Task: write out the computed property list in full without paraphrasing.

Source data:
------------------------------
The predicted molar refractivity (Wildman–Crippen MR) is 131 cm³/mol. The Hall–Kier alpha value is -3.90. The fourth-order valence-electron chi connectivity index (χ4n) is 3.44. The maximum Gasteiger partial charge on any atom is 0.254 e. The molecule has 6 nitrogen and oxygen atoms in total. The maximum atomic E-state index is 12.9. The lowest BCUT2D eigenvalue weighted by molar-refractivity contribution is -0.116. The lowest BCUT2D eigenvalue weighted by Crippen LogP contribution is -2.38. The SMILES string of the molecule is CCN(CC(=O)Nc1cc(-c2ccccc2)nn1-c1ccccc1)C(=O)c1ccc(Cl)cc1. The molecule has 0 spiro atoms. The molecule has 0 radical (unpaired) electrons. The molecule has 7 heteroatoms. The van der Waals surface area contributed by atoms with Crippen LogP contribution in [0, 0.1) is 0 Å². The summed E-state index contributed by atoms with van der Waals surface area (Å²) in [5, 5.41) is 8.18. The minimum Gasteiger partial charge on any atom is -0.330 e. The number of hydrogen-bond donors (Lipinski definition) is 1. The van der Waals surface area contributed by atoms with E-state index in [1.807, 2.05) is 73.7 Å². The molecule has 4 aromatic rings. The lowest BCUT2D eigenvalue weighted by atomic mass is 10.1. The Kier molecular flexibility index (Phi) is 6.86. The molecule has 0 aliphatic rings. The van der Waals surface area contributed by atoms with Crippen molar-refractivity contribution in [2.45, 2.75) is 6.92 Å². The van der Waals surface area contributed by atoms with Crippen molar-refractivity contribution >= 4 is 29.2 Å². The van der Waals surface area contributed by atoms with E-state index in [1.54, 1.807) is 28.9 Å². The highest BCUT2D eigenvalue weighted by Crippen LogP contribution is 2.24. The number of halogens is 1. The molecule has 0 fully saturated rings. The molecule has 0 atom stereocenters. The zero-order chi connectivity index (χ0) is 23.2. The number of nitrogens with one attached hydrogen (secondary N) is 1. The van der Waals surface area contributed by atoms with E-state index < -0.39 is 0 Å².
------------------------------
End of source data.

The predicted molar refractivity (Wildman–Crippen MR) is 131 cm³/mol. The Hall–Kier alpha value is -3.90. The fourth-order valence-electron chi connectivity index (χ4n) is 3.44. The maximum Gasteiger partial charge on any atom is 0.254 e. The molecule has 6 nitrogen and oxygen atoms in total. The maximum atomic E-state index is 12.9. The lowest BCUT2D eigenvalue weighted by molar-refractivity contribution is -0.116. The lowest BCUT2D eigenvalue weighted by Crippen LogP contribution is -2.38. The SMILES string of the molecule is CCN(CC(=O)Nc1cc(-c2ccccc2)nn1-c1ccccc1)C(=O)c1ccc(Cl)cc1. The molecule has 0 spiro atoms. The molecule has 0 radical (unpaired) electrons. The molecule has 7 heteroatoms. The van der Waals surface area contributed by atoms with Crippen LogP contribution in [0, 0.1) is 0 Å². The summed E-state index contributed by atoms with van der Waals surface area (Å²) in [5, 5.41) is 8.18. The minimum Gasteiger partial charge on any atom is -0.330 e. The number of hydrogen-bond donors (Lipinski definition) is 1. The van der Waals surface area contributed by atoms with E-state index in [1.807, 2.05) is 73.7 Å². The molecule has 4 aromatic rings. The lowest BCUT2D eigenvalue weighted by atomic mass is 10.1. The Kier molecular flexibility index (Phi) is 6.86. The molecule has 0 aliphatic rings. The van der Waals surface area contributed by atoms with Crippen molar-refractivity contribution in [2.45, 2.75) is 6.92 Å². The van der Waals surface area contributed by atoms with Crippen molar-refractivity contribution >= 4 is 29.2 Å². The van der Waals surface area contributed by atoms with E-state index in [1.54, 1.807) is 28.9 Å². The highest BCUT2D eigenvalue weighted by Crippen LogP contribution is 2.24. The number of halogens is 1. The molecule has 0 fully saturated rings. The molecule has 0 atom stereocenters. The zero-order chi connectivity index (χ0) is 23.2. The number of nitrogens with one attached hydrogen (secondary N) is 1. The van der Waals surface area contributed by atoms with E-state index < -0.39 is 0 Å².